Peter Baker, writing in the New York Times, notices that Obama managed to anger both Turks and Armenians in his commemoration of the anniversary of the Armenian genocide. Obama pandered to Armenian-Americans while trying to get elected, "vowed to use the term genocide to describe the Ottoman mass slaughter of Armenians nearly a century ago," but then failed to do so. Armenian-Americans believed his campaign lies and are now upset that he didn't deliver.
“Today we join with Armenians in the United States and around the world in voicing our sharp disappointment with the president’s failure to properly condemn and commemorate the Armenian genocide,” said Ken Hachikian, the committee’s chairman. He added that Mr. Obama’s failure to follow through on his campaign pledge was “allowing Turkey to tighten its gag rule on American genocide policy.”But even what Armenians see as a weak and evasive announcement was too much for Turkey.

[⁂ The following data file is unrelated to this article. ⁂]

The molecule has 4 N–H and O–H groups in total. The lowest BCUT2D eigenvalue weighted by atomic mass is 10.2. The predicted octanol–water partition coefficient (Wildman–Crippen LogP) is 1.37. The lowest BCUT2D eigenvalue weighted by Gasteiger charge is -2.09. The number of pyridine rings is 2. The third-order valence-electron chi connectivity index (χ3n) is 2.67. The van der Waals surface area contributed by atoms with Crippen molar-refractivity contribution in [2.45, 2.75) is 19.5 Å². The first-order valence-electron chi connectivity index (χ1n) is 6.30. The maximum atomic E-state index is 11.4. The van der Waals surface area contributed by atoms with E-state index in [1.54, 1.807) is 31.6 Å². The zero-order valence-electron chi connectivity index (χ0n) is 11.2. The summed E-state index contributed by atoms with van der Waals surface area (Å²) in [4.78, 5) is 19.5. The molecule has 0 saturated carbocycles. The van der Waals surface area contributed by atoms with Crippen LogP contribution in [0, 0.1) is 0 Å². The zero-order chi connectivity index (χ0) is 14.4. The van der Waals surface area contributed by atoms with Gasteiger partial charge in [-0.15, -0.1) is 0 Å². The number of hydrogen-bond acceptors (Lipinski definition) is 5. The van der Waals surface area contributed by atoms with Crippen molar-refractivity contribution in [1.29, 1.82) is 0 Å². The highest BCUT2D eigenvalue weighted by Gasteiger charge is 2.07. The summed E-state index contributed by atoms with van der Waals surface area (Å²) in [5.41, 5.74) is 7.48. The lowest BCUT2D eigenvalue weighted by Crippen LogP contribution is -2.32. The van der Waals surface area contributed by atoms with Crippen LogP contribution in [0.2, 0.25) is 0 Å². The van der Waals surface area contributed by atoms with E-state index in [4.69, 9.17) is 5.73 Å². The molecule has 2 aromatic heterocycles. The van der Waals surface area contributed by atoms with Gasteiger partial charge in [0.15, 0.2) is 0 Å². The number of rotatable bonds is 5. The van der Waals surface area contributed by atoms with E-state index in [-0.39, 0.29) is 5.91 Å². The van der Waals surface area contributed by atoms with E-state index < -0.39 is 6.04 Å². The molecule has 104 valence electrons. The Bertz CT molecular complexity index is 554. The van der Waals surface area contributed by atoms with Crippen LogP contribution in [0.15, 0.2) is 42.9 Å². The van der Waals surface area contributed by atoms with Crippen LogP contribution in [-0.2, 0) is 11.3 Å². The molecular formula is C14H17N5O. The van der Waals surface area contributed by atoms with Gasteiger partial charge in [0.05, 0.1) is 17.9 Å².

Although the president’s statement did not use the term “genocide” on Saturday, it was strong enough to provoke a sharp statement from the Turkish Foreign Ministry, which called the language a reflection of a one-sided political perception. “Third countries neither have a right nor authority to judge the history of Turkish-Armenian relations with political motives,” the statement said.Another foreign policy triumph for Obama. Let's insert the U.S. into the middle of something that is none of its business, and mange to anger all sides. Great job. I've been very critical of Turkey lately, as its turn to Islamism makes it an unreliable ally and potential threat to U.S. interests. But the current Turkish government, and the governments since the founding of the republic do not deserve to be beaten over the head with the actions of the Ottoman Empire. It serves no purpose, and is not in the interests of the United States, which has no stake in this sort of fight over what happened almost a hundred years ago. Yes the Ottoman Turks carried out a genocidal campaign against Armenians. That's not in dispute among reputable historians. But there is no need for the U.S. to hold official commemorations about it, or for the president to address the issue.